Date Approved

5-8-2002

Embargo Period

5-12-2016

Document Type

Thesis

Degree Name

M.A. in Special Education

Department

Interdisciplinary and Inclusive Education

College

College of Education

First Advisor

Xin, Joy F.

Subject(s)

Learning disabled teenagers; Mathematics--Study and teaching (Secondary)

Disciplines

Special Education and Teaching

Abstract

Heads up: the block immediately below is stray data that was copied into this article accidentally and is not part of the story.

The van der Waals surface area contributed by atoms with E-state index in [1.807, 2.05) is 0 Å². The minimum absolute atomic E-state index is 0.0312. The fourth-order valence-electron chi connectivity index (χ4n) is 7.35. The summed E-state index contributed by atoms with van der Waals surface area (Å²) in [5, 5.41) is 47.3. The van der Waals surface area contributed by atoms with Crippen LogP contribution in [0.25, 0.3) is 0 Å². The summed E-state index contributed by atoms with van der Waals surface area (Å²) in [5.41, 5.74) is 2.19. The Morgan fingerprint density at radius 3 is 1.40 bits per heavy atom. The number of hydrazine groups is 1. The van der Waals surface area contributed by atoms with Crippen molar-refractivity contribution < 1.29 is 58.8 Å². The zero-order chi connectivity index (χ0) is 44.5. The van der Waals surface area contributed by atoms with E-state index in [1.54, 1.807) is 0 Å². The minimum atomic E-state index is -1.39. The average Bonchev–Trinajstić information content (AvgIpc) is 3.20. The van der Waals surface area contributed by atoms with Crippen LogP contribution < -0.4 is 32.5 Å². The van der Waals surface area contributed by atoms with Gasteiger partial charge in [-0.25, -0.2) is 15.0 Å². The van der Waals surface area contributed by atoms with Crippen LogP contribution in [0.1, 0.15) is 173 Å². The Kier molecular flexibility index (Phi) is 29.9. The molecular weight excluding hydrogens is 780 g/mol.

The purposes of this explorative study were to (a) compare results of the mathematics achievement of a group of secondary students with learning disabilities with and without computer-assisted instruction (n = 10) ; and (b) examine student satisfaction with computer-assisted instruction. The participants, ages 14-16 years old, were classified with SLD, or "Specific Learning Disability", and had mathematics performance significantly below grade level according to their IEPs. Procedure included ten weeks of teacher-direct instruction and ten weeks of computer-assisted instruction in the computer lab. A total of eight mathematics units were covered, four during each condition of the study. Students completed a questionnaire at the end of each unit and were assessed by written teacher-made tests. A single subject design was used to compare the mean unit scores of the baseline, or teacher-direct instruction, to computer-assisted instruction. Mean and standard deviation values were analyzed in regard to a Likert Scale pre- and post-survey questionnaire collecting data about student satisfaction in computer-assisted mathematics instruction. There was no significant difference between the baseline and computer-assisted mean unit scores or student satisfaction with computer-assisted instruction.

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